After Social Distancing, it’s Time for Social Connections for Seniors

After Social Distancing, it’s Time for Social Connections for Seniors

For over half a century, researchers have focused on the importance of community and a sense of belonging as factors boosting human health. Social connections are essential for health and well-being at all ages, but experts have found they are especially important for promoting health in later life. In a bad news, good news situation, we can’t avoid declines in physical, sensory, and cognitive function as we age. That’s the bad news. On the flip side, social functioning remains malleable and can expand as we age – in other words, social connections in later life are strengths that can boost mental health and well-being.

Why do social connections matter? The list is long, including disease prevention, fewer physical health problems, longevity, improved cognitive function, better self-esteem, purpose in life, and a sense of belonging—especially powerful for older adults.

It turns out, people who are confident with their place in the world are less likely to question their faith and beliefs, providing stronger spiritual health. This sense of belonging is so important that seniors who have that sense report their health as higher than those who have a lower sense of community—regardless of their actual state of health.

Over the last two years, the pandemic has reminded those of us in senior living how important social connections—and being part of a community—are to well-being. Even when we had to stay “socially distant,” the residents in our community remained connected, even if just to open the apartment door and participate in a sing-along, visit with team members throughout the day, or connect with family and friends via Zoom, Skype or Facetime, which we helped to facilitate.

As things “open up” again and people return for tours, we have heard the same thing from many of our prospective residents and their families – being home alone just wasn’t working. The National Institute on Aging estimates three out of 10 American seniors live alone, and the pandemic left many too isolated and without social connection.

Seniors Staying Connected

Yes, we agree that social connections are important. Even the American Public Health Association highlights that socialization improves mood, cognition, memory recall, and is associated with healthy behaviors, including exercise. But as we age it can be more challenging as friends and family may pass away, physical limitations make it harder to get out and visit, and busy families are often caught up in their own lives. Fortunately, there are lots of ways to connect with others socially, but older adults have to be proactive in seeking out these opportunities. Here are some ideas for seniors:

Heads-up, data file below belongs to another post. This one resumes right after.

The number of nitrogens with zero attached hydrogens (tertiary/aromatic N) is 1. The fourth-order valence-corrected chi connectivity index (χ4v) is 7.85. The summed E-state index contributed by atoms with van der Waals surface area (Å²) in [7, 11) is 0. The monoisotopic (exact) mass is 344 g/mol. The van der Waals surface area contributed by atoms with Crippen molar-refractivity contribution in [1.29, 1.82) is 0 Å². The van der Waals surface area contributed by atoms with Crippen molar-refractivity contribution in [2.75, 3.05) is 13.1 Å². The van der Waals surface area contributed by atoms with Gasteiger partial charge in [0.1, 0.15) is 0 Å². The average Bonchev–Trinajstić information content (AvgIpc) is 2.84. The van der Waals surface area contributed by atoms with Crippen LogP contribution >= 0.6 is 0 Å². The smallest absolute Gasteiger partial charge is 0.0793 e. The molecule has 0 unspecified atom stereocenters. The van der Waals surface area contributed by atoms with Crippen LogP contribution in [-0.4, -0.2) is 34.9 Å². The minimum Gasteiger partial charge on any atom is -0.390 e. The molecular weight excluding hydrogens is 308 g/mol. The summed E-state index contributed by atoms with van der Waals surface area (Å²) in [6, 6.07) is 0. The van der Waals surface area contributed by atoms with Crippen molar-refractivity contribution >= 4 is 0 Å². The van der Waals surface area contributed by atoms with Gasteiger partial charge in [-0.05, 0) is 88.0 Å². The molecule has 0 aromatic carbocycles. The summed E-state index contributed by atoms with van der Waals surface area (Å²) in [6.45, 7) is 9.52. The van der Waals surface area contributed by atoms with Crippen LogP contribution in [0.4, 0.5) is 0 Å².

• Exercise classes and walking groups
  • Happy hours and group outings
  • Regular phone calls and video conferences with friends and family
  • Bingo or card games
  • Billiards, darts and other parlor games
  • Fitness and other health classes
  • Attending lectures at senior living communities (usually free!)
  • Join a support group
  • Organize a coffee group to talk sports, current events, or knitting, whatever feeds your fancy

As a WellAge Senior Living community, Jackson Creek Senior Living spends a lot of time and energy coordinating events, clubs, and activities for residents living with us. Residents can decide what they want to partake in, but the bottom line is they have choices to connect socially. Even the introverts who enjoy a good book in their suite for most of the day love to see their neighbors at dinner. We have dedicated team members whose job is to organize the social events – and get folks involved. If you’d like to learn more, give us a call as we like to think of ourselves as a resource to local seniors and families.

Considering a move to senior living for yourself or a loved one? Call 719-259-1331 or contact us online to learn more about our studio and one-bedroom apartments and how moving to Jackson Creek Senior Living offers seniors access to a built-in community of friends.

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